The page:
Prince Harry's Invictus Games role AT RISK as bombshell memoir backfires again - 'A self-inflicted wound'

Prince Harry risks being forced to step back from the Invictus Games
Prince Harry risks being forced to step back from the Invictus Games

Insiders fear the remarks will be a "self-inflicted wound" for the Prince

Published

Prince Harry risks being forced to give up his much loved role at the Invictus Games charity following backlash from military veterans at comments made in his memoir, Spare.

Military insiders have admitted his claim that he killed 25 Taliban while in Afghanistan has angered former serving personnel.

The Duke of Sussex served two tours in the Middle Eastern country while in the Army.

Prince Harry served two tours in Afghanistan
Prince Harry served two tours in Afghanistan

Writing about his time as an Apache helicopter pilot he said he did not think of those he killed as "people" but as "chess pieces" that needed to be removed.

Insiders fear the remarks will be a "self-inflicted wound" for the Prince that force him to step back from the Invictus Games.

The military charity, which was founded by Harry in 2014, is an international multi-sport for wounded, injured and sick servicemen and women.

The games are next due to take place in September in Dusseldorf, Germany.

A senior military officer told The Mirror: “Harry’s book has become a self-inflicted wound from which he might never recover.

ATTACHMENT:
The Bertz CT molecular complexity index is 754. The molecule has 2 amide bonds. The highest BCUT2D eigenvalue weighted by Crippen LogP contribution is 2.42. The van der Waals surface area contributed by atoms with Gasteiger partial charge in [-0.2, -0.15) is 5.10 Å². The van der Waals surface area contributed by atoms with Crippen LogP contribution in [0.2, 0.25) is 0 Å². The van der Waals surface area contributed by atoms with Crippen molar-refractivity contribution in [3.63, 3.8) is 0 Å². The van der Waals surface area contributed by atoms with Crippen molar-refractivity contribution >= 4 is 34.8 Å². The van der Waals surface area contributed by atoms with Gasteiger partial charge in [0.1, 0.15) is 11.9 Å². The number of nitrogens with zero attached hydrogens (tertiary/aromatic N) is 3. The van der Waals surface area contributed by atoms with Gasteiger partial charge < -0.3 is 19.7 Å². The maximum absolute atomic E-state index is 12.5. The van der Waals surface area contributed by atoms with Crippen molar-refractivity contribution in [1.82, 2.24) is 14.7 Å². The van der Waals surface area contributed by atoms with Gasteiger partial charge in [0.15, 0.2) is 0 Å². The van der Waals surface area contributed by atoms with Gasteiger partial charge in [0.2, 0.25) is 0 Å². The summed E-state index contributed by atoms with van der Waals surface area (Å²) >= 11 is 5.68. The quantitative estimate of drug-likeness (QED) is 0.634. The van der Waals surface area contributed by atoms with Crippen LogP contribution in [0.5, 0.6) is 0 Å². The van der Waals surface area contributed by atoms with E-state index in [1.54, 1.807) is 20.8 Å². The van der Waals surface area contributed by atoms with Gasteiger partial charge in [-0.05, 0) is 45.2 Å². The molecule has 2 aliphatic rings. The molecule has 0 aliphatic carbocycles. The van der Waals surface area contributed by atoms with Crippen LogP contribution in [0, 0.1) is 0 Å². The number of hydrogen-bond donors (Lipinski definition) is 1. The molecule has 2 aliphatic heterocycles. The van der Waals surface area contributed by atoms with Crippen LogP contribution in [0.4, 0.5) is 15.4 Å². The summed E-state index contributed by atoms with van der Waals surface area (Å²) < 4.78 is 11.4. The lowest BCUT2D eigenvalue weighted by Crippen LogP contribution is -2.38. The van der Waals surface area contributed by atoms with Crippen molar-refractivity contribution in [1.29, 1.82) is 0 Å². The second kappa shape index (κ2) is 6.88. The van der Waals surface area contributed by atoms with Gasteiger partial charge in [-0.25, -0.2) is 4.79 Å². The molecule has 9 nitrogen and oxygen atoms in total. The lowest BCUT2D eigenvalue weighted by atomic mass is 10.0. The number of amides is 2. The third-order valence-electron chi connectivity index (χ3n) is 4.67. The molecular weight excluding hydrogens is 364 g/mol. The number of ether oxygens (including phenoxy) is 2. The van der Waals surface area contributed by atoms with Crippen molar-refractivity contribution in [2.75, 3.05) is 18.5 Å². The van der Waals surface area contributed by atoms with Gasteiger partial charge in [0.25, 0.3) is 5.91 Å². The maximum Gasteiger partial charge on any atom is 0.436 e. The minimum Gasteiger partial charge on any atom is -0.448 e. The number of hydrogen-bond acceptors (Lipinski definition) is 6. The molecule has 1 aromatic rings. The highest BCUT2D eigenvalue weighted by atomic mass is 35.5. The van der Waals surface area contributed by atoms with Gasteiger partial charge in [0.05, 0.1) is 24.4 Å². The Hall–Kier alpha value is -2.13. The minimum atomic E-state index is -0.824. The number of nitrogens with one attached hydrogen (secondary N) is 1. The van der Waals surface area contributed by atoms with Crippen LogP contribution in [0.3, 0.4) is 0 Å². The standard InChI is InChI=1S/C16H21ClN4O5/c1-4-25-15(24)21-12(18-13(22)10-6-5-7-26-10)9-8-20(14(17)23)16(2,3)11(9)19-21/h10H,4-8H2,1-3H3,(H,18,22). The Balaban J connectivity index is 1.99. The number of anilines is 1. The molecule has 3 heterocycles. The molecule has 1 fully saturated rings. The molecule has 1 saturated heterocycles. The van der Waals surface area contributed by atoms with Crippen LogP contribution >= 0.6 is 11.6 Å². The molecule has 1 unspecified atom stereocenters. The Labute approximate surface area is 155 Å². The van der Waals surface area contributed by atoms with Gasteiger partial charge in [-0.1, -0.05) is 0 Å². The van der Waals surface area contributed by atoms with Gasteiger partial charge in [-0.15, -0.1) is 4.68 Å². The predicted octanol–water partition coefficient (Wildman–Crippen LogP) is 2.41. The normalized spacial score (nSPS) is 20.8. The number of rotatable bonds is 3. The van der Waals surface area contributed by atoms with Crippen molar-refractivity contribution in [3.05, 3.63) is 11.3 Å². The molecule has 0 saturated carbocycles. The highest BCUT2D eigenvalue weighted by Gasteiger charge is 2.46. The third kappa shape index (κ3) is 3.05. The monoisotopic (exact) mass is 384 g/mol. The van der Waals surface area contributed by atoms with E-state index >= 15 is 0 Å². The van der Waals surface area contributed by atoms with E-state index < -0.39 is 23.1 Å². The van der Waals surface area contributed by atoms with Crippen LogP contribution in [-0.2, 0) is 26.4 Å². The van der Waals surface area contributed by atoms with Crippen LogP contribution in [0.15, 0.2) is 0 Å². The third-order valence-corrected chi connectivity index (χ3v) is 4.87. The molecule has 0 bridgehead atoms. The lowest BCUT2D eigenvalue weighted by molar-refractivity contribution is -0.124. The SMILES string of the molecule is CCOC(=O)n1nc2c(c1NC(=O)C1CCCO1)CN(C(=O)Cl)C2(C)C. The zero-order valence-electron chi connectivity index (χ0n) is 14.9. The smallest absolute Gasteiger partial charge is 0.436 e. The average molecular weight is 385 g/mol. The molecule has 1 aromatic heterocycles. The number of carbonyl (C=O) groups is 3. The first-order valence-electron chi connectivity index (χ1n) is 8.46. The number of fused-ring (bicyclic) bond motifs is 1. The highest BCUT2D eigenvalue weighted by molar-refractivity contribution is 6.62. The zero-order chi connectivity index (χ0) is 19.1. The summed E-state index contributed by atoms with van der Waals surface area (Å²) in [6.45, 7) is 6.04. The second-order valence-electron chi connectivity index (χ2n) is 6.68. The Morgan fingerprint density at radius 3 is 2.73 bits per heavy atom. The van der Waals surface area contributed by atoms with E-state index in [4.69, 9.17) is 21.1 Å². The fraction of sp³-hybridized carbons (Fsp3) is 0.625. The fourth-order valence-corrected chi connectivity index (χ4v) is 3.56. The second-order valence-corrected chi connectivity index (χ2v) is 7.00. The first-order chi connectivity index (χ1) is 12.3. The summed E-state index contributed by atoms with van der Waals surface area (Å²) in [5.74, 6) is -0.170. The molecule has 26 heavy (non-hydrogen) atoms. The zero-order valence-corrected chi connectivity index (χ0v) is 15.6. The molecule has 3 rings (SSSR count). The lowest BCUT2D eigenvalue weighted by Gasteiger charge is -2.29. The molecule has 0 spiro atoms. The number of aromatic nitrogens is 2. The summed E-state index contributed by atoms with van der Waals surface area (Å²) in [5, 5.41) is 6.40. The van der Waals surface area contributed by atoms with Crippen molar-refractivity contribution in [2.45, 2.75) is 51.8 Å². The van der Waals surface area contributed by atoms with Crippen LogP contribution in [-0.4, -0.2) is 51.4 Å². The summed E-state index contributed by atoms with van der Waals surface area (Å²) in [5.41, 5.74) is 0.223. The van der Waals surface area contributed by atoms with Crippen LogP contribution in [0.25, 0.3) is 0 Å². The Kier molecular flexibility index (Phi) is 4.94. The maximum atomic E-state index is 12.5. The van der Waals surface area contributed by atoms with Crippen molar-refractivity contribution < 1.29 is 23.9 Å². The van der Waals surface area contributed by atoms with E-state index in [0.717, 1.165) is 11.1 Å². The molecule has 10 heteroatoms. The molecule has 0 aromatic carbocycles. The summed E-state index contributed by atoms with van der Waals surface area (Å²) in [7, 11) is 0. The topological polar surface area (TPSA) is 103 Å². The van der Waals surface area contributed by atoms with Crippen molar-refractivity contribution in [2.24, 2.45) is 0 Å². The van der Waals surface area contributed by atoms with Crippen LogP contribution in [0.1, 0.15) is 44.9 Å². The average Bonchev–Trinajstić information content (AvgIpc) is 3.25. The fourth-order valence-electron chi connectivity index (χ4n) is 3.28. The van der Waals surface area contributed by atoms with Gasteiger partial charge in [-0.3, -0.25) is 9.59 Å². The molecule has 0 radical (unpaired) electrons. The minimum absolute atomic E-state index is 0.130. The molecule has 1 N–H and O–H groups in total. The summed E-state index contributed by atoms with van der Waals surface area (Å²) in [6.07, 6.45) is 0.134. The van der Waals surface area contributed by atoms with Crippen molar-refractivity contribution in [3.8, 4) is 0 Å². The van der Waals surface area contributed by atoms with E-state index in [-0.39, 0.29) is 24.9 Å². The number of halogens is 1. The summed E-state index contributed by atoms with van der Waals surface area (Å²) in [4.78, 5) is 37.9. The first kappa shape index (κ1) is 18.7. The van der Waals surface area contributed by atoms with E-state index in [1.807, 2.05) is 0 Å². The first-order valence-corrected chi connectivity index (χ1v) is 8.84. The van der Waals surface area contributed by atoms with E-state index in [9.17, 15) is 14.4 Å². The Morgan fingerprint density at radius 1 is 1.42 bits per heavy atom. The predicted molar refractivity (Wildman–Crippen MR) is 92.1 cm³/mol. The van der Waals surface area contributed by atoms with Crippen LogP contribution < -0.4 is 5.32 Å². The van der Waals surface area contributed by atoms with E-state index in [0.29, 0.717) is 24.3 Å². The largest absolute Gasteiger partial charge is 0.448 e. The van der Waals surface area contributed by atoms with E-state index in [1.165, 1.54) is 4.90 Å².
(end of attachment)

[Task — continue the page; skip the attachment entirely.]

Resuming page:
“It may be a bestseller but the damage done to his reputation, especially among the forces and veterans, could be beyond repair.”

A member of the veterans charity added: “Harry was idolised by veterans. Many who have competed in the games will tell you it saved their lives.

“But the tide has turned with the publication of Spare and Harry may be viewed as toxic by many veterans.

“If so, he may have to give up his patronage.”

Last night an Army Major who helped oversee the training of Prince Harry also branded him “disgraceful”.

The royal admitted to killing 25 Taliban in his memoirs
The royal admitted to killing 25 Taliban in his memoirs

Major Mike Shearer told GB News: “It is disgraceful behaviour. I've been in a number of conflicts where the enemy has met their end. Of course, you fight hard. That's what we're there to do.

"But as soon as the enemy is dead, they get the utmost respect. And there's no gloating.

"Quite frankly, there's no time for gloating and to talk about soldiers, the Taliban, who are fighting for their cause, to speak about them as 'chess pieces that you just knock over', I'm bewildered that it would come to that."

In his book, Prince Harry wrote about his enemy kills: "My number: 25. It wasn’t a number that gave me any satisfaction. But neither was it a number that made me feel ashamed.

"In the heat and fog of combat, I didn’t think of those 25 as people. I’d been trained to ‘other-ise’ them."